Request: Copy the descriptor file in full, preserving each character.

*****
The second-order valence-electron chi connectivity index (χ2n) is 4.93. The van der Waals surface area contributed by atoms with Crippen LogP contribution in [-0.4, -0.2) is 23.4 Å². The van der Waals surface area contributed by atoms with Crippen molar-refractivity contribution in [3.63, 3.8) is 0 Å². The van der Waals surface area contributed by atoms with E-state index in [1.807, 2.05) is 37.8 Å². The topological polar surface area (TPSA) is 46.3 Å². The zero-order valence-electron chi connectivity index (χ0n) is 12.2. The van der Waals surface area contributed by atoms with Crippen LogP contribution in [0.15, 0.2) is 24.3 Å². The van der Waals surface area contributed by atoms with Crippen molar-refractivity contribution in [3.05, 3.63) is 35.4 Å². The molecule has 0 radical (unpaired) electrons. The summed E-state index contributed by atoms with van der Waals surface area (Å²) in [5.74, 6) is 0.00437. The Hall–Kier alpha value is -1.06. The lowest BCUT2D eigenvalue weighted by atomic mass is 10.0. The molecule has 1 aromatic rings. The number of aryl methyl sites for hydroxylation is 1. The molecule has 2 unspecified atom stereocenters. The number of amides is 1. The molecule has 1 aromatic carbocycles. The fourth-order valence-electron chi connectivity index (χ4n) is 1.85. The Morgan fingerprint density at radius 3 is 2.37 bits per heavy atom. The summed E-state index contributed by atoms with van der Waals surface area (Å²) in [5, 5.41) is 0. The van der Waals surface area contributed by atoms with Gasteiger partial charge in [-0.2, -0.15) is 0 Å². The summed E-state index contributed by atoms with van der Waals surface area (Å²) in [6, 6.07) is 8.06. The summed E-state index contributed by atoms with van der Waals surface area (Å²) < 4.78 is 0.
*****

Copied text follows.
The second-order valence-electron chi connectivity index (χ2n) is 4.93. The van der Waals surface area contributed by atoms with Crippen LogP contribution in [-0.4, -0.2) is 23.4 Å². The van der Waals surface area contributed by atoms with Crippen molar-refractivity contribution in [3.63, 3.8) is 0 Å². The van der Waals surface area contributed by atoms with E-state index in [1.807, 2.05) is 37.8 Å². The topological polar surface area (TPSA) is 46.3 Å². The zero-order valence-electron chi connectivity index (χ0n) is 12.2. The van der Waals surface area contributed by atoms with Crippen LogP contribution in [0.15, 0.2) is 24.3 Å². The van der Waals surface area contributed by atoms with Crippen molar-refractivity contribution in [3.05, 3.63) is 35.4 Å². The molecule has 0 radical (unpaired) electrons. The summed E-state index contributed by atoms with van der Waals surface area (Å²) in [5.74, 6) is 0.00437. The Hall–Kier alpha value is -1.06. The lowest BCUT2D eigenvalue weighted by atomic mass is 10.0. The molecule has 1 aromatic rings. The number of aryl methyl sites for hydroxylation is 1. The molecule has 2 unspecified atom stereocenters. The number of amides is 1. The molecule has 1 aromatic carbocycles. The fourth-order valence-electron chi connectivity index (χ4n) is 1.85. The Morgan fingerprint density at radius 3 is 2.37 bits per heavy atom. The summed E-state index contributed by atoms with van der Waals surface area (Å²) in [5, 5.41) is 0. The van der Waals surface area contributed by atoms with Gasteiger partial charge in [-0.2, -0.15) is 0 Å². The summed E-state index contributed by atoms with van der Waals surface area (Å²) in [6, 6.07) is 8.06. The summed E-state index contributed by atoms with van der Waals surface area (Å²) < 4.78 is 0.